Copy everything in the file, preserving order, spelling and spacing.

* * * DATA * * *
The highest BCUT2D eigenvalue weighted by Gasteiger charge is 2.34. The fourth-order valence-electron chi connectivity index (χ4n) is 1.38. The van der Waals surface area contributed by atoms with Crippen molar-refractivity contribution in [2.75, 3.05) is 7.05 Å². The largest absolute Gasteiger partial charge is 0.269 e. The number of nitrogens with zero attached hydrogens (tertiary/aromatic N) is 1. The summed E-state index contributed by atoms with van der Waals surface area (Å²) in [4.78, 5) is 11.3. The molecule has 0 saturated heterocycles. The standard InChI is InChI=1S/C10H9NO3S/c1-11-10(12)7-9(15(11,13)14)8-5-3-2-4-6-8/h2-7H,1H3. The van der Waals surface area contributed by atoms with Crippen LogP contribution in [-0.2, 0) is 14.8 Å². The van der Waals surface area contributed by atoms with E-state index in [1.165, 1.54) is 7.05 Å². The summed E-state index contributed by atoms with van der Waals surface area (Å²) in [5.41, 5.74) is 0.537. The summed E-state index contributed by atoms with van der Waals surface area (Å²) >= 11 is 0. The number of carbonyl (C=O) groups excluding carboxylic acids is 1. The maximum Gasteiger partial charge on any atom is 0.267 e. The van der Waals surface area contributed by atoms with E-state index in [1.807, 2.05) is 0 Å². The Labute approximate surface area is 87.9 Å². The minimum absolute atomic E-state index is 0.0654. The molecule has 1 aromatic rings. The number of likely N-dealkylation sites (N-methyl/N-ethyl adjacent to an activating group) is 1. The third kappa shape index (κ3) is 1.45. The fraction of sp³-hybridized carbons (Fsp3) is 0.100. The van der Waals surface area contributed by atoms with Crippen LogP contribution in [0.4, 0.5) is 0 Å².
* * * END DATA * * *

The highest BCUT2D eigenvalue weighted by Gasteiger charge is 2.34. The fourth-order valence-electron chi connectivity index (χ4n) is 1.38. The van der Waals surface area contributed by atoms with Crippen molar-refractivity contribution in [2.75, 3.05) is 7.05 Å². The largest absolute Gasteiger partial charge is 0.269 e. The number of nitrogens with zero attached hydrogens (tertiary/aromatic N) is 1. The summed E-state index contributed by atoms with van der Waals surface area (Å²) in [4.78, 5) is 11.3. The molecule has 0 saturated heterocycles. The standard InChI is InChI=1S/C10H9NO3S/c1-11-10(12)7-9(15(11,13)14)8-5-3-2-4-6-8/h2-7H,1H3. The van der Waals surface area contributed by atoms with Crippen LogP contribution in [-0.2, 0) is 14.8 Å². The van der Waals surface area contributed by atoms with E-state index in [1.165, 1.54) is 7.05 Å². The summed E-state index contributed by atoms with van der Waals surface area (Å²) in [5.41, 5.74) is 0.537. The summed E-state index contributed by atoms with van der Waals surface area (Å²) >= 11 is 0. The number of carbonyl (C=O) groups excluding carboxylic acids is 1. The maximum Gasteiger partial charge on any atom is 0.267 e. The van der Waals surface area contributed by atoms with E-state index in [1.807, 2.05) is 0 Å². The Labute approximate surface area is 87.9 Å². The minimum absolute atomic E-state index is 0.0654. The molecule has 1 aromatic rings. The number of likely N-dealkylation sites (N-methyl/N-ethyl adjacent to an activating group) is 1. The third kappa shape index (κ3) is 1.45. The fraction of sp³-hybridized carbons (Fsp3) is 0.100. The van der Waals surface area contributed by atoms with Crippen LogP contribution in [0.4, 0.5) is 0 Å².